Nevada Senate candidate Adam Laxalt defends Big Oil companies amid soaring gas prices

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The Republican candidate has gotten much of his corporate PAC funding from the fossil fuel industry.

Nevada Republican Senate candidate Adam Laxalt has spent the past few weeks falsely arguing that the fossil fuel sector and the Russian invasion of Ukraine are blameless for rising gasoline prices — without mentioning that much of his campaign funds have come from oil and gas interests.

According to Federal Election Commission filings, nearly all of Laxalt's corporate PAC contributions have come from fossil fuel companies or businesses that make money from the energy sector.

Gas prices have been rising since former President Donald Trump was in office, as demand increased after the early days of the coronavirus pandemic. Following Russian President Vladimir Putin's decision to invade Ukraine and President Joe Biden's subsequent ban on Russian oil imports, reduced supplies have caused a large price spike. According to AAA, average gasoline prices stand at $4.919 per gallon nationally and $5.525 in Nevada, up about $1.87 from a year ago.

As consumers pay more, oil and gas companies have reaped massive profits. But Laxalt has tried to pin the blame for rising gas prices on Biden and Sen. Catherine Cortez Masto (D-NV), who he is running to unseat in November.

"When you see President Biden get up there and Senator Masto and they start talking about the Putin price hike. More recently, Senator Masto and the Democrats are blaming greedy oil executives for our gas prices," Laxalt said at a May 27 campaign event. "Recently, they've been blaming meat conglomerates for the price of meat and everything that goes up. How many, much more finger-pointing are they going to do?"

"It means your gas is $5.60 a gallon in Las Vegas. That's not Putin's fault, is it? It's not greedy oil executives like Catherine Cortez Masto is now pretending like it's Big Oil's fault," Laxalt said a day later at another campaign event.

"If someone complains to you about gas, you make sure they say — you make sure you confront them: 'This is not Putin's price hike. This is not greedy oil executives. This is the Democrats. They gave you $5.60 gas that we have today,'" he said at still another appearance that day.

On Friday, Laxalt told far-right radio host Wayne Allyn Root, "This whole Putin price hike and greedy oil executives. And if it's not them, then it's the meatpacking industry. I mean, all they do is point fingers, rather than point fingers right at themselves."

A former Nevada attorney general, unsuccessful gubernatorial nominee, and Nevada co-chair of Trump's failed 2020 re-election campaign, Laxalt is favored to win next Tuesday's GOP Senate primary.

But his defense of the oil and gas industry is not impartial.

Laxalt's mandatory financial disclosure form filed in May indicates that he and his spouse own between $16,002 and $65,000 worth of stock in Chevron and tens of thousands more in other fossil fuel investments.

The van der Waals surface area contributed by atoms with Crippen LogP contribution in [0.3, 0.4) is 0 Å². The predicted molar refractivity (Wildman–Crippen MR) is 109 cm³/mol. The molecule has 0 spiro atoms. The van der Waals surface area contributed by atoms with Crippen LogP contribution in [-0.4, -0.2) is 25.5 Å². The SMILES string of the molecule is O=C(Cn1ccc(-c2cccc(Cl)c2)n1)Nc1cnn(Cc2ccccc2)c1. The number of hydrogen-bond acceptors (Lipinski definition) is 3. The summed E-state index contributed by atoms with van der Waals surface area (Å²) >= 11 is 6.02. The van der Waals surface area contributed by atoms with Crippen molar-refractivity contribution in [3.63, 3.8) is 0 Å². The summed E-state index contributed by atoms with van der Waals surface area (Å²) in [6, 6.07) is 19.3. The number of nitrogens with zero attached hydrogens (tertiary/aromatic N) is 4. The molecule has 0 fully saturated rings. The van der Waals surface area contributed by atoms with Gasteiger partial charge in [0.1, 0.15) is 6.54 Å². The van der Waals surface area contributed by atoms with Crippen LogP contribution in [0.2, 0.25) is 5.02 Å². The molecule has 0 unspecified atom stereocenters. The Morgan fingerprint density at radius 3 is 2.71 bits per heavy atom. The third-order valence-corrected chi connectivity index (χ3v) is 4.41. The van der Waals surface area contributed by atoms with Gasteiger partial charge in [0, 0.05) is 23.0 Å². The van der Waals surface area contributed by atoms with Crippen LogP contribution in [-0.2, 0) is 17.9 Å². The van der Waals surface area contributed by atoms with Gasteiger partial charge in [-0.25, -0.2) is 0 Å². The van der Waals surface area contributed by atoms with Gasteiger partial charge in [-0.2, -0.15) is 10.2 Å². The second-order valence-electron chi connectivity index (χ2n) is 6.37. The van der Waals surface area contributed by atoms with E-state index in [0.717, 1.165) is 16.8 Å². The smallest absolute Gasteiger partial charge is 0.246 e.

Since losing his 2018 gubernatorial race, Laxalt has been paid more than $3.7 million for working at Cooper & Kirk, a prominent conservative law firm that claims to be "the 'go-to-firm' to sue the federal government."

While he has not disclosed his own client list and his campaign did not immediately respond to an inquiry for this story, the company claims to have represented several energy companies. A Cooper & Kirk partner's biography notes the law firm's current clients include Shell Oil Company, Atlantic Richfield, Union Oil Company, Texaco, and subsidiaries of Chevron — each of whom is challenging environmental cleanup costs.

Last year, Chevron reportedly made $15.6 billion in profits — the company's best year since 2014, according to the Wall Street Journal. The gasoline behemoth reported a $6.3 billion profit in the first quarter of 2022 alone. Other prominent oil companies have also posted massive profits so far this year.

But rather than acknowledge these factors, Laxalt has repeatedly used gas prices to demonize Biden, Cortez Masto, and other Democratic lawmakers for supporting efforts to curb climate change and safety regulations for oil and gas production.

"Biden is using high gas prices to strong-arm the American people into accepting their far-left climate agenda," he falsely claimed in one March tweet. "He, and any of his Democrat [sic] enablers, are quite literally making us pay the price for political gain."

This is not the first time Laxalt has defended the fossil fuel industry from which he profits. As state attorney general, he reportedly worked to shield ExxonMobil from a multi-state fraud investigation.

Meanwhile, Cortez Masto has both backed legislation to reduce gas costs in the short term and to promote climate-friendly policies in the long term.

In April, she and Sen. Ben Ray Luján (D-NM) introduced the Fair and Transparent Gas Prices Act, a bill to give the Federal Trade Commission more power to crack down on oil and gas company price gouging.

On her campaign issue page, she also notes her work as "a champion for renewable energy, leading the fight for a solar tax credit that helps tackle climate change and create Nevada jobs."

Published with permission of The American Independent Foundation.